Fibromyalgia?another controversy over it!

Reference:: ?THE BACK LETTER? Vol 16, No 4, April 2001 Published by Lippicott Williams & Wilkins

The controversial hypothesis is that compression of the brain stem may be the cause of the symptoms in some individuals with ?fibromyalgia?.

There have been a FEW cases where individuals with signs and symptoms of ?fibromyalgia? have had dramatic improvements following a decompression surgery.

The surgery involves opening up the foramen magnum by removing part of the occipital bone and possibly part of the Atlas (C1). (Obviously a drastic treatment option!)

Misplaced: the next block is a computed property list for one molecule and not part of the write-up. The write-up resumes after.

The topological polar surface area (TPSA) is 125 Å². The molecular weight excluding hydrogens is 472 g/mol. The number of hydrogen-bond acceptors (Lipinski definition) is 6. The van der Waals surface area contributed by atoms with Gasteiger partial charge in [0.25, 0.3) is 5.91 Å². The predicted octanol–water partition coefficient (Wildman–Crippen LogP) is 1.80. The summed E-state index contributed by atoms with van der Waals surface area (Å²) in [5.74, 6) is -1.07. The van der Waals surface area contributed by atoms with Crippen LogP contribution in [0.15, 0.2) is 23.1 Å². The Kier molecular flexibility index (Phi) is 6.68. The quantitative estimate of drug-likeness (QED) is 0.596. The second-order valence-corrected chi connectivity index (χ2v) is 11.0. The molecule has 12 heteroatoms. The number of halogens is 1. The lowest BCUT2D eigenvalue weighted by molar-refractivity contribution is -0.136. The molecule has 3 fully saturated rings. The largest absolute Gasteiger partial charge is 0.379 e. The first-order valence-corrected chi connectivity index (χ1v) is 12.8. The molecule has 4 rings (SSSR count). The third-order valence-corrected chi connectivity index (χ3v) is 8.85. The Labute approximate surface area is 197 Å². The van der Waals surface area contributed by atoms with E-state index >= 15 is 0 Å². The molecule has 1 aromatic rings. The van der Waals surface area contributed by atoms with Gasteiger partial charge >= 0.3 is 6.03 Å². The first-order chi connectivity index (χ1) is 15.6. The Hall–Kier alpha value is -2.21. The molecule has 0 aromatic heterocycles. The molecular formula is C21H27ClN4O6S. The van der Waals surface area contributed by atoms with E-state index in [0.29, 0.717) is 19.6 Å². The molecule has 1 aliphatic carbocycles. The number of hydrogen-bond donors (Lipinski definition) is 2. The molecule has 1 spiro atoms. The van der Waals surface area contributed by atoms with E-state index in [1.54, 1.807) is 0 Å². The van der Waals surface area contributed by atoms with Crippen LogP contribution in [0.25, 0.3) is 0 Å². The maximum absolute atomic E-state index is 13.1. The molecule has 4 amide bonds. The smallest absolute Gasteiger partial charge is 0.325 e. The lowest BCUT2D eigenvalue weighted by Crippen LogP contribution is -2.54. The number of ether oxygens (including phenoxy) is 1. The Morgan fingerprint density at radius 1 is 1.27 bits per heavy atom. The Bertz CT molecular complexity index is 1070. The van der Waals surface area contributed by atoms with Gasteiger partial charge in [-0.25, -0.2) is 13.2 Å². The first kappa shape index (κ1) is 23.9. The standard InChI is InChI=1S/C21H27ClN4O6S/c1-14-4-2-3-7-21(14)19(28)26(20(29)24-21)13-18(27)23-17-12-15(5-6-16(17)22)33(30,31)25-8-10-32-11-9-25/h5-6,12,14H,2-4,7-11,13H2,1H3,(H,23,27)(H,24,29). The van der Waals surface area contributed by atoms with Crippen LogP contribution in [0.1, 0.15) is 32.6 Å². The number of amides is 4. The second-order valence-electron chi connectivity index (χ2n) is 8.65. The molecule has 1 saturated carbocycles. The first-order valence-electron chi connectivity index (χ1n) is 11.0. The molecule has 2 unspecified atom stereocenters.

However, MRI studies show no significant difference in the size of the foramen magnum and the brain stem in individuals with ?Fibromyalgia? versus asymptomatic individuals. (If anything, the asymptomatic subjects had slightly smaller foramen magnums!)

But, a different study DID find that fibromyalgia sufferers had 5 times as many neurological abnormalities as control subjects. This is a surprize finding, as the medical community has generally believed that patients with ?fibromyalgia? have normal physical exams, except for increased tenderness.

Personal Comment:?Fibromyalgia? is a complex condition and the ?cause? is likely multi-factorial. I personally feel the diagnosis ?fibromyalgia? means?we don?t have a clue what the condition is, so we will call it ?muscle pain? in Latin to make ourselves sound intelligent? and at least now the patient can be labeled!

Posted on: February 21, 2002


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